(January 28, 2011) From the blog autonomous mind, a cold ill wind blows from Britain. At least this time, FOI requests weren’t quashed like they were with CRU. Below are excerpts. The photocopy of the email from the FOI request is telling.
autonomous mind writes:
A look at the information makes clear there is nowhere left for the Met Office to hide. The Met Office has been caught ‘cold’ lying about its winter forecast in a disgraceful attempt to salvage its reputation. Its claim that it forecast the cold start to the winter lays in tatters thanks to an exchange of emails between the department and the Cabinet Office.
As a result the Met Office is completely discredited. Also utterly discredited is the BBC environment analyst Roger Harrabin, who on the Met Office’s behalf used a column in the Radio Times (later carried in the Telegraph and the Daily Mail) to state that:
In October the forecaster privately warned the Government – with whom it has a contract – that Britain was likely to face an extremely cold winter.
It kept the prediction secret, however, after facing severe criticism over the accuracy of its long-term forecasts.
Harrabin went on to say in his piece that:
Why didn’t the Met Office tell us that Greenland was about to swap weather with Godalming? The truth is it [The Met Office] did suspect we were in for an exceptionally cold early winter, and told the Cabinet Office so in October. But we weren’t let in on the secret. “The reason? The Met Office no longer publishes its seasonal forecasts because of the ridicule it suffered for predicting a barbecue summer in 2009 – the summer that campers floated around in their tents.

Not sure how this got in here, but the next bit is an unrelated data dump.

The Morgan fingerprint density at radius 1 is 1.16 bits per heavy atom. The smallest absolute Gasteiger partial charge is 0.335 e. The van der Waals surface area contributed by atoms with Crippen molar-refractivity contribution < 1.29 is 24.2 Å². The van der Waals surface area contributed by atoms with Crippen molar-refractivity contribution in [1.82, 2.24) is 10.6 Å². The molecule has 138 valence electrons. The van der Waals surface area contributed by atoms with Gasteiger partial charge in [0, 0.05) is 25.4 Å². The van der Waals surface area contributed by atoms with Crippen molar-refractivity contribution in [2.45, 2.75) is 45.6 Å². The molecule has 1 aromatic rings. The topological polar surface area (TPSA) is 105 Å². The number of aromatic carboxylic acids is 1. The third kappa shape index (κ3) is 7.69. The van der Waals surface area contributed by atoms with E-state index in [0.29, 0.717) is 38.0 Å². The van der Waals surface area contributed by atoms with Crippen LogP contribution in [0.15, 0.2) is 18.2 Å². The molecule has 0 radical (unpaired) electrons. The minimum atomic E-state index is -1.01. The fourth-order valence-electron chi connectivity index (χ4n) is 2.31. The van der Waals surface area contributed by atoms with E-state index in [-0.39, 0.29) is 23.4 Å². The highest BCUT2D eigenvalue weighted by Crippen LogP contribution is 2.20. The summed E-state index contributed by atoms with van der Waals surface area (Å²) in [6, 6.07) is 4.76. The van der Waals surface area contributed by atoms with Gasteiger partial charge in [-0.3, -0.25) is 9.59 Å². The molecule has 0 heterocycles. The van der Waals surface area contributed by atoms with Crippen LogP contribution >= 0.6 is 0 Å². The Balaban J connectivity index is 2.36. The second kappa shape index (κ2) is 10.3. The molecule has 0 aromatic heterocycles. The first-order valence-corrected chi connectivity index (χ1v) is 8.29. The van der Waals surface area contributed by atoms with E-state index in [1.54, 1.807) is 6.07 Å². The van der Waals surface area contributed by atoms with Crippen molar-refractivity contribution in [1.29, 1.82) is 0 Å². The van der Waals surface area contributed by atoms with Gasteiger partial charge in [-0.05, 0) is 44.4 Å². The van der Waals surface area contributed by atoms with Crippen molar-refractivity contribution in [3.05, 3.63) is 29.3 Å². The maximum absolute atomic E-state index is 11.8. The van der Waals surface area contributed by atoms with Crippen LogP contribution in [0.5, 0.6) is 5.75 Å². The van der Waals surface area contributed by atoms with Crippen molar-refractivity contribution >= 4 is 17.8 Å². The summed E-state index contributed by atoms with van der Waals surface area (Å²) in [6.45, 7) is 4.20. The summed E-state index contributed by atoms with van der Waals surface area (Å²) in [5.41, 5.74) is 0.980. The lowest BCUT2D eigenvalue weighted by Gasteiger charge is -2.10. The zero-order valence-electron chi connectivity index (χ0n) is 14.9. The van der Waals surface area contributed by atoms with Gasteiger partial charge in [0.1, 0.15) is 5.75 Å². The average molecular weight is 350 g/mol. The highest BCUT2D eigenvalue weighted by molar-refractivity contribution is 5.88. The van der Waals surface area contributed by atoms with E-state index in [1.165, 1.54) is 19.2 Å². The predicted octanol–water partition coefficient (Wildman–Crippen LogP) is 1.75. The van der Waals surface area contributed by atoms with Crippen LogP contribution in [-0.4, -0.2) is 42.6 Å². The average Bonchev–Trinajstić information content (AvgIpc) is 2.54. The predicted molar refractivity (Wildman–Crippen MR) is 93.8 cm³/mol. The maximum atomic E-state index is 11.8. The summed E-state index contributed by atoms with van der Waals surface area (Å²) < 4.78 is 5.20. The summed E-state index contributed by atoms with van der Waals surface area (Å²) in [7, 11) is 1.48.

The email exchange in the screenshot below proves this is a lie. The Cabinet Office civil servant (bottom message) confirms the weather outlook supplied by the Met Office earlier that day is what the government will use in its ‘Forward Look’. The Met Office employee (top message) agrees with it.
The all important sentence is the first. ‘The Met Office seasonal outlook for the period November to January is showing no clear signals for the winter’. The Met Office knew this was the case when it sent Harrabin scurrying off to spin its lie that the Met Office ‘did suspect we were in for an exceptionally cold early winter, and told the Cabinet Office so in October ‘. The briefing to the Cabinet Office contains no such warning – and vindicates the parliamentary answer given by Francis Maude when questioned about the forecast the government received from the Met Office.
What is worse is that the Met Office knew this, yet with its claim tried to place responsibility for the lack of prepareness for an extremely cold start to the winter on government inaction. Harrabin added to this by saying he had put in a FOI to the government (referenced in this post) to discover what they were told, the insinuation being it was the government that had something to hide. This is very dangerous ground that leans towards the possibility of the Met Office and a BBC reporter engaging in a joint effort to undermine the government’s credibility.
This leads us to ask a serious question that must be answered: How is it possible that Roger Harrabin could claim the Met Office line he was retailing was the ‘truth’ with such certainty?
Anthony Watts, Watts Up With That?, January 28, 2011